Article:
The Engineer’s Apprentice
by J.R. Martin
Genre: Science Fiction / Steampunk
Print Length: 288 pages
Reviewed by Erica Ball
Two inventors chase their fate in an alternate Victorian-era Texas where magic and technology are competing sources of power.
The Engineer’s Apprentice, the first in a planned series,is a novel set in a steam-powered alternate United States in the year 1893. The major difference in the history of this world is that the indigenous nations of the land have successfully erected a magical barrier to halt the western spread of European settlement. The protected lands beyond the barrier are home to a mixture of local nations and those that were displaced from what has become the new US, as well as the location of a large city of freed former slaves.
In this version of Texas, steam engineering is a major form of power in the state and underpins much of everyday life. As such, it is a lucrative profession and what Annie Sakdavong has chosen as her way to escape the future her parents are insistent upon as a wife and bodyguard to a merchant friend of her father’s.
As the only woman in her profession and the daughter of immigrants from Siam (now Thailand), her professional prospects are limited, but she finally finds a place as an apprentice to Issa Obasi, an accomplished engineer who immigrated to Texas as an adult to pursue his work. When their groundbreaking designs are stolen by a man with amazing powers and a mysterious benefactor, the new duo must track down the culprits and thwart their nefarious plans.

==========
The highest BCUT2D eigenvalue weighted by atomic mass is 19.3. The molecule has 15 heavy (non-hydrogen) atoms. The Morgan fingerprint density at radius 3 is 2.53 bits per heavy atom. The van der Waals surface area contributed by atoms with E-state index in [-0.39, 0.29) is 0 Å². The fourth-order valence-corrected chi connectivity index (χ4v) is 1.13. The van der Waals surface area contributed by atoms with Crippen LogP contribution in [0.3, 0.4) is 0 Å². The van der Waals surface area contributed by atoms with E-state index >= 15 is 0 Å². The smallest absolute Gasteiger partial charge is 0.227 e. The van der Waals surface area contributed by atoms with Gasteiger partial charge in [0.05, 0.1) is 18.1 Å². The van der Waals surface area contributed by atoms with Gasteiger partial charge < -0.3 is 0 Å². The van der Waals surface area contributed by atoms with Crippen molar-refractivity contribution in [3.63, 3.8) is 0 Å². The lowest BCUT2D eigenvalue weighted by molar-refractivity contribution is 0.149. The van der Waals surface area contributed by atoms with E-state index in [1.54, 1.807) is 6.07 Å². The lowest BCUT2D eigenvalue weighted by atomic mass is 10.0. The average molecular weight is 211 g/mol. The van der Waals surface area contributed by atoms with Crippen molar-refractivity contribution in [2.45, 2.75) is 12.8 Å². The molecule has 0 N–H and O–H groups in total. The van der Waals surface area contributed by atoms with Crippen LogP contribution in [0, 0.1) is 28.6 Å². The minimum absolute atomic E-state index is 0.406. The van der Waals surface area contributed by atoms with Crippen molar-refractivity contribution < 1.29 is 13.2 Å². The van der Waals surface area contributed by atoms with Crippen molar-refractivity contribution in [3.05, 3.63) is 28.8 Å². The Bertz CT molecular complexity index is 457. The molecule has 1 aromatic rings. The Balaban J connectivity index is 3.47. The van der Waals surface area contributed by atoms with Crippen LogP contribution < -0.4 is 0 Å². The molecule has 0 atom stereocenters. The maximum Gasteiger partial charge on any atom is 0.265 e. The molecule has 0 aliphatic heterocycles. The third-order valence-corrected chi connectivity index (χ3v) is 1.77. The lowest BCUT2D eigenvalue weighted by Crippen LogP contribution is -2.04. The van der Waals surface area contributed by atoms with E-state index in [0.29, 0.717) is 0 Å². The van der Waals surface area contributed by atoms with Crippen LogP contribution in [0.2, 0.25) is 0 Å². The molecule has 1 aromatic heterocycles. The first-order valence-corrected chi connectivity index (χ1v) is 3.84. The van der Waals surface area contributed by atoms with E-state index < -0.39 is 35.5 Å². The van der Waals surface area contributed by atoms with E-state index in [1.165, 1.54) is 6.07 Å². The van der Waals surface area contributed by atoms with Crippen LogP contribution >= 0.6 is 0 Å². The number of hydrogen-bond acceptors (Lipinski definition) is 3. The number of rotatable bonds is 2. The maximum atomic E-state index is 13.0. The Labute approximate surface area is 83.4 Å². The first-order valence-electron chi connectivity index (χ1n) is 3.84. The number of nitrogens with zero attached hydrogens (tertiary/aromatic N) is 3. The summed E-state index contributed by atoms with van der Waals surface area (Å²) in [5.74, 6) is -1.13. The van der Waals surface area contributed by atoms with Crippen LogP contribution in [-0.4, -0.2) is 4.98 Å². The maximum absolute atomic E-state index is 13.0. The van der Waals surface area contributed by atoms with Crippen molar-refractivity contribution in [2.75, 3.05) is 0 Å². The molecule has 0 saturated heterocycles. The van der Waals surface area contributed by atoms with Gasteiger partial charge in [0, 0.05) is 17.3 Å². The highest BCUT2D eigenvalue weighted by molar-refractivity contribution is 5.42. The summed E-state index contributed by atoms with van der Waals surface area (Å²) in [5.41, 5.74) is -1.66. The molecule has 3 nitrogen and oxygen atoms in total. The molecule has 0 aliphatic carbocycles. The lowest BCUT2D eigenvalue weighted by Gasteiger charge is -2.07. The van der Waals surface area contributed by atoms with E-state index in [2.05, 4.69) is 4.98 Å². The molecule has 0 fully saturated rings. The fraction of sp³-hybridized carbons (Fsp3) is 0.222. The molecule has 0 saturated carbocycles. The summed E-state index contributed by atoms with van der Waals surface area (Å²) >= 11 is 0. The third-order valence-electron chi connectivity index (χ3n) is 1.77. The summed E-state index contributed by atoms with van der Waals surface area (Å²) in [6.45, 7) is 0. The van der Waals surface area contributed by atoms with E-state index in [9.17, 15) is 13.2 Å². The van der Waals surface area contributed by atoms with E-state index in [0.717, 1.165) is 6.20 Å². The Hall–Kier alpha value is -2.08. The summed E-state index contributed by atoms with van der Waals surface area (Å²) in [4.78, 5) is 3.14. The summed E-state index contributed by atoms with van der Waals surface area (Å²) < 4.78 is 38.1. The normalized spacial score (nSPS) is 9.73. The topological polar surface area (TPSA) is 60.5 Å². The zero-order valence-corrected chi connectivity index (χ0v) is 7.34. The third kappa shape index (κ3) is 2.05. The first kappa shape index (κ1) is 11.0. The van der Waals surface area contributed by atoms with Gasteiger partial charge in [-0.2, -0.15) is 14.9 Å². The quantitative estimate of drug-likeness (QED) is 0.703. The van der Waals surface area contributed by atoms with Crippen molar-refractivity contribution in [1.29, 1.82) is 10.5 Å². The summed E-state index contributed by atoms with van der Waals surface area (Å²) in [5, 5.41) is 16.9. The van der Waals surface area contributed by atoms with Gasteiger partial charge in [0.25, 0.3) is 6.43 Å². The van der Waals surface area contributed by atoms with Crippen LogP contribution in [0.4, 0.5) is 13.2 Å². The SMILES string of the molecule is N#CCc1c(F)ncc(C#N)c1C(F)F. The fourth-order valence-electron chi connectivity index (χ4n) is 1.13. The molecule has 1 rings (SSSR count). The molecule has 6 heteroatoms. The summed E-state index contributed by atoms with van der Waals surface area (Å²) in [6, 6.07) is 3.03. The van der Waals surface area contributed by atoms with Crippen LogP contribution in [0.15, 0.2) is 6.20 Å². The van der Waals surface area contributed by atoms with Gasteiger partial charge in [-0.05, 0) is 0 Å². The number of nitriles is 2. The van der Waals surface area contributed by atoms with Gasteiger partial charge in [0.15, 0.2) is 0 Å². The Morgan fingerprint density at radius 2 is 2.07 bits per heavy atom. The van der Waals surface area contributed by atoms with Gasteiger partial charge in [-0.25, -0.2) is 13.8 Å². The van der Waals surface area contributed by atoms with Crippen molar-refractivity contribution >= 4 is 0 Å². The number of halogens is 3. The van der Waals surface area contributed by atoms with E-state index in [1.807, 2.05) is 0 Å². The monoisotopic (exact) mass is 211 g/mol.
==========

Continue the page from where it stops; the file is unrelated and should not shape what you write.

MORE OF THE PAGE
The reader learns everything from Annie’s point of view and so is privy to her reactions and feelings as the plot unfolds. She is a person who craves the freedom to choose her life path and is willing to literally fight for it if need be. She is somewhat quick to anger but also has a wry sense of humor. The life for which Annie was trained by her parents–as a wife and bodyguard combination–is an interesting concept, especially in a Victorian-era setting where women were typically taught to be passive. That she is an adept fighter choosing a life of technological achievement is also a compelling angle.
The plot moves along at a steady pace with a good balance of plot development and action. For steam-punk enthusiasts, there are plenty of retro-futuristic inventions, but there is also runic magic, a mystery requiring detective work, great fight sequences, and character development as Annie and Issa struggle with their pasts and ideals for the future.
Some readers may find the anachronisms of steampunk and the time period pushed a little too far, especially in the characters’ attitudes toward non-white communities, as well as some parts of automaton advancement. Others will take these in stride as necessary for the story being told. It would be a good fit for readers who enjoy visiting Victorian-inspired worlds, new takes on combinations of magic and steam power, and alternate US histories.
Overall, The Engineer’s Apprentice is a fun adventure in the old west, albeit one that is very different from the history books. With its combination of magic and technology, it looks at the dualities of two different sources of power and merges aspects of both fantasy and science fiction. But it is also about choices, self-determination, and having the strength of will to forge one’s own future.
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